By Gen. Gustave "Gus" PernaJuly 5, 2017
In this changing and complex world, the battlefield of tomorrow will be nothing like that of the past. Our armed forces will need to be prepared to fight across all domains to defeat our adversaries. The joint fight will require joint, expeditionary logistics to support it, and the Army's materiel enterprise must be ready to respond.
In the May-June 2017 issue of Army Sustainment, I introduced six strategic objectives that establish the organizational strategy to operationalize the Army Materiel Command (AMC) as the Army's materiel integrator: materiel readiness, Sustainable Readiness, force projection, battlefield sustainment, materiel development, and Armywide sustainment. This edition, focused on joint logistics, provides a fitting platform to highlight force projection and battlefield sustainment.
The U.S. military's strategic advantage is, in part, its ability to overcome the logistics difficulties inherent in projecting forces forward. With its strategic partners in the Forces Command, which organizes forces for deployment, and the U.S. Transportation Command, which coordinates and provides the means for the movement of joint forces, AMC sets the conditions for force projection, from power projection platforms to forward operating locations.
The joint force is better served and, more importantly, more ready when the Army can synchronize force projection to deploy our forces effectively, efficiently, and quickly. Installation logistics readiness centers (LRCs) manage that projection and provide the critical link.
We must optimize LRCs by establishing baseline service support requirements, such as equipment maintenance, ammunition management, food service operations, and supply support activities, and by prioritizing resources for those requirements. LRCs must be able to properly support installations while simultaneously meeting force projection timelines and standards.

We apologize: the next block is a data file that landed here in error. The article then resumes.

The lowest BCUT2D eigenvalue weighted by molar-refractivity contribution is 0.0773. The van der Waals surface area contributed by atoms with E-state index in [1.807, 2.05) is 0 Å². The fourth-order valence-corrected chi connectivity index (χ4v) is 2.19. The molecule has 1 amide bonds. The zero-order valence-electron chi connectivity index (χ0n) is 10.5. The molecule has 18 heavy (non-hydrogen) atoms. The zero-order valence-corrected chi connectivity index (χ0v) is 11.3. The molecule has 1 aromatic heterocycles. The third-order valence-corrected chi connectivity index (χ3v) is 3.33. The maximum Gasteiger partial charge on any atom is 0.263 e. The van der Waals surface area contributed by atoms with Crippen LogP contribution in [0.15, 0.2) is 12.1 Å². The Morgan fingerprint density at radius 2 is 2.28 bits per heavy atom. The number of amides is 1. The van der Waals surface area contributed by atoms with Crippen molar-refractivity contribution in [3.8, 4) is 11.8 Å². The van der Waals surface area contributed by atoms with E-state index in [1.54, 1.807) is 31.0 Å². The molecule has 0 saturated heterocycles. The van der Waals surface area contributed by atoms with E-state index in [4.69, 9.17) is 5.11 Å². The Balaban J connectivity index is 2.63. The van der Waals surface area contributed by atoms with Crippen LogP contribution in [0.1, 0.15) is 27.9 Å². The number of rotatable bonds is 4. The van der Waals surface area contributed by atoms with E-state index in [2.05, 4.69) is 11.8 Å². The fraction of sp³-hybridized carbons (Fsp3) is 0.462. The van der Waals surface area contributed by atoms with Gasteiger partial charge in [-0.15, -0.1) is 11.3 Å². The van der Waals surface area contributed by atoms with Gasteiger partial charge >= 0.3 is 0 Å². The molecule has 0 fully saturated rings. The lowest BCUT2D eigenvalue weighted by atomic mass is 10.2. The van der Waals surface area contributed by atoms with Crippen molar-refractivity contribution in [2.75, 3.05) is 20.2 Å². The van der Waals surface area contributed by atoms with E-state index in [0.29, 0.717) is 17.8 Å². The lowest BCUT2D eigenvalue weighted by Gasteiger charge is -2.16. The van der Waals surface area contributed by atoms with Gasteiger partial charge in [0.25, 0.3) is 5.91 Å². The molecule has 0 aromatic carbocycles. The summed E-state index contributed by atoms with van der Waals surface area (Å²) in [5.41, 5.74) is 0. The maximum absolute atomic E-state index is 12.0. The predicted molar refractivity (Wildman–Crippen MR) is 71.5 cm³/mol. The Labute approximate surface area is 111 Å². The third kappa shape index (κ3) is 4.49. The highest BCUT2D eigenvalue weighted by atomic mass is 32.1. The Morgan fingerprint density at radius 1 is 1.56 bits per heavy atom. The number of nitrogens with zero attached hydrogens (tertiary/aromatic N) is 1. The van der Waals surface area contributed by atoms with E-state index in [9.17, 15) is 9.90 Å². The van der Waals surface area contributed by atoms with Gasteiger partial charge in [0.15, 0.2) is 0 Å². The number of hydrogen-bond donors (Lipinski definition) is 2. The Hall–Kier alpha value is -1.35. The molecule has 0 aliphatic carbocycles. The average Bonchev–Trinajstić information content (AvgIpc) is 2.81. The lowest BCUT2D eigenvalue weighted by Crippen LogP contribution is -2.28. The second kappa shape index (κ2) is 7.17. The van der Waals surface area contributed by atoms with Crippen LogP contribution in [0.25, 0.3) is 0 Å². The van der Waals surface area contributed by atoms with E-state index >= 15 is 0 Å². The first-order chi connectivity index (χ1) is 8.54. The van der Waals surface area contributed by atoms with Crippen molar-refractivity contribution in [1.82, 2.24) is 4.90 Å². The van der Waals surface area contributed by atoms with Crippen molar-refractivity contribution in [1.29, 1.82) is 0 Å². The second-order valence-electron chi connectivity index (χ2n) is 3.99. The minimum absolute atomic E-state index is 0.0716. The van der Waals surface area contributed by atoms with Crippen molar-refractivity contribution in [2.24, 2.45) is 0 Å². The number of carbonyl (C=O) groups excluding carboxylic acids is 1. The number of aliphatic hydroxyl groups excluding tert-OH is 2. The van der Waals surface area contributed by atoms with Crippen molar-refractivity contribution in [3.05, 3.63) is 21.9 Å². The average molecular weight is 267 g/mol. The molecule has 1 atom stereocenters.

Force projection also entails Army pre-positioned stocks that are configured to strengthen national defense and build capacity. Combatant commanders and the joint force rely on equipment sets that are regionally aligned in support of an expeditionary force for training and contingency operations. Pre-positioned stocks must be ready, modern, and configured for combat to ensure rapid and capable land power.
Battlefield sustainment requires regional alignment with the force in order to deliver sustainment rapidly to the point of need. To achieve this, sustainers must streamline contracting business processes, organizational structures, readiness, and workforce capabilities to provide contracting support that anticipates rather than reacts to requirements.
Effective mission command enables AMC to optimize battlefield sustainment and solidify a single "face to the field" through the Army Sustainment Command. This mission-command alignment increases responsiveness to the battlefield sustainment needs and requirements of the joint force.
Another initiative under battlefield sustainment is building partner capacity through security assistance programs. The Army must ensure its security assistance efforts provide the right equipment and services to partner nations in order to meet combatant command requirements.
Through foreign military sales, the Department of Defense offers its partners materiel, spare parts, training, publications, technical documentation, maintenance support, and other services to ensure battlefield sustainment. Being strategic and proactive in security assistance increases the effectiveness of efforts supporting theater security cooperation plans.
As the Army prepares to equip and sustain Soldiers today and in the future under the Multi-Domain Battle concept, we must think jointly. The military relies on the logistics proficiency of our Army. We must develop and deliver capabilities that operate across the joint force and partner nations. Getting force projection and battlefield sustainment right is critical to successful joint logistics.
Gen. Gustave "Gus" Perna is the commander of AMC at Redstone Arsenal, Alabama.
This article was published in the July-August 2017 issue of Army Sustainment magazine.